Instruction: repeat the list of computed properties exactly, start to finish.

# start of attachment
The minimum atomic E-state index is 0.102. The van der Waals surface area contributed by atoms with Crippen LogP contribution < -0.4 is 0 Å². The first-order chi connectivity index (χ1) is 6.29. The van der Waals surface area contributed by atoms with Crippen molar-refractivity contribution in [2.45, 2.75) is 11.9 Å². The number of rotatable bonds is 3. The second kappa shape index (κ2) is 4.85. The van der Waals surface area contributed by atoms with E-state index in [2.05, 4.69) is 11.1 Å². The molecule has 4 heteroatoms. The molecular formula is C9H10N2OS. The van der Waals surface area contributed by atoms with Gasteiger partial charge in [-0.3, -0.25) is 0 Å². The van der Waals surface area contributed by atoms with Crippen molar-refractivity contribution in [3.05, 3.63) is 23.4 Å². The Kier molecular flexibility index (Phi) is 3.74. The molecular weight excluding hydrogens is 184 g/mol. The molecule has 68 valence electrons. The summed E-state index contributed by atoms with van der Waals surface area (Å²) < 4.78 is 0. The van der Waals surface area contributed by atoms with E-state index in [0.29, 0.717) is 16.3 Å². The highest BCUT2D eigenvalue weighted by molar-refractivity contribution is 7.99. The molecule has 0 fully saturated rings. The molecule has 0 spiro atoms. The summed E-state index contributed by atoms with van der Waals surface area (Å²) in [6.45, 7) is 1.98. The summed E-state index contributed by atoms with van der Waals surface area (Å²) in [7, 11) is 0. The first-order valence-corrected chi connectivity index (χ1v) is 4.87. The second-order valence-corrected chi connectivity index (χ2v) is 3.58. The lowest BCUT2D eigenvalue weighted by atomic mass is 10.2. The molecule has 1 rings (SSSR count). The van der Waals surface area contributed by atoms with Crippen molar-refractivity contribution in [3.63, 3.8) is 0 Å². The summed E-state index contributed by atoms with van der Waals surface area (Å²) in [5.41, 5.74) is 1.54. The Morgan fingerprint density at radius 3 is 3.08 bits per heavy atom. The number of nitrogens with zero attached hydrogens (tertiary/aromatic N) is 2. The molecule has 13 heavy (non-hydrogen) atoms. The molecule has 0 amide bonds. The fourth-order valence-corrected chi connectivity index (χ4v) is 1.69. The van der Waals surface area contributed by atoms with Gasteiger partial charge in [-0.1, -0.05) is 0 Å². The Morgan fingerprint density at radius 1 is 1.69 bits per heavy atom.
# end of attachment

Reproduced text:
The minimum atomic E-state index is 0.102. The van der Waals surface area contributed by atoms with Crippen LogP contribution < -0.4 is 0 Å². The first-order chi connectivity index (χ1) is 6.29. The van der Waals surface area contributed by atoms with Crippen molar-refractivity contribution in [2.45, 2.75) is 11.9 Å². The number of rotatable bonds is 3. The second kappa shape index (κ2) is 4.85. The van der Waals surface area contributed by atoms with E-state index in [2.05, 4.69) is 11.1 Å². The molecule has 4 heteroatoms. The molecular formula is C9H10N2OS. The van der Waals surface area contributed by atoms with Gasteiger partial charge in [-0.3, -0.25) is 0 Å². The van der Waals surface area contributed by atoms with Crippen molar-refractivity contribution in [3.05, 3.63) is 23.4 Å². The Kier molecular flexibility index (Phi) is 3.74. The molecular weight excluding hydrogens is 184 g/mol. The molecule has 68 valence electrons. The summed E-state index contributed by atoms with van der Waals surface area (Å²) < 4.78 is 0. The van der Waals surface area contributed by atoms with E-state index in [0.29, 0.717) is 16.3 Å². The highest BCUT2D eigenvalue weighted by molar-refractivity contribution is 7.99. The molecule has 0 fully saturated rings. The molecule has 0 spiro atoms. The summed E-state index contributed by atoms with van der Waals surface area (Å²) in [6.45, 7) is 1.98. The summed E-state index contributed by atoms with van der Waals surface area (Å²) in [7, 11) is 0. The first-order valence-corrected chi connectivity index (χ1v) is 4.87. The second-order valence-corrected chi connectivity index (χ2v) is 3.58. The lowest BCUT2D eigenvalue weighted by atomic mass is 10.2. The molecule has 1 rings (SSSR count). The van der Waals surface area contributed by atoms with Crippen molar-refractivity contribution in [3.63, 3.8) is 0 Å². The summed E-state index contributed by atoms with van der Waals surface area (Å²) in [5.41, 5.74) is 1.54. The Morgan fingerprint density at radius 3 is 3.08 bits per heavy atom. The number of nitrogens with zero attached hydrogens (tertiary/aromatic N) is 2. The molecule has 13 heavy (non-hydrogen) atoms. The molecule has 0 amide bonds. The fourth-order valence-corrected chi connectivity index (χ4v) is 1.69. The van der Waals surface area contributed by atoms with Gasteiger partial charge in [-0.1, -0.05) is 0 Å². The Morgan fingerprint density at radius 1 is 1.69 bits per heavy atom.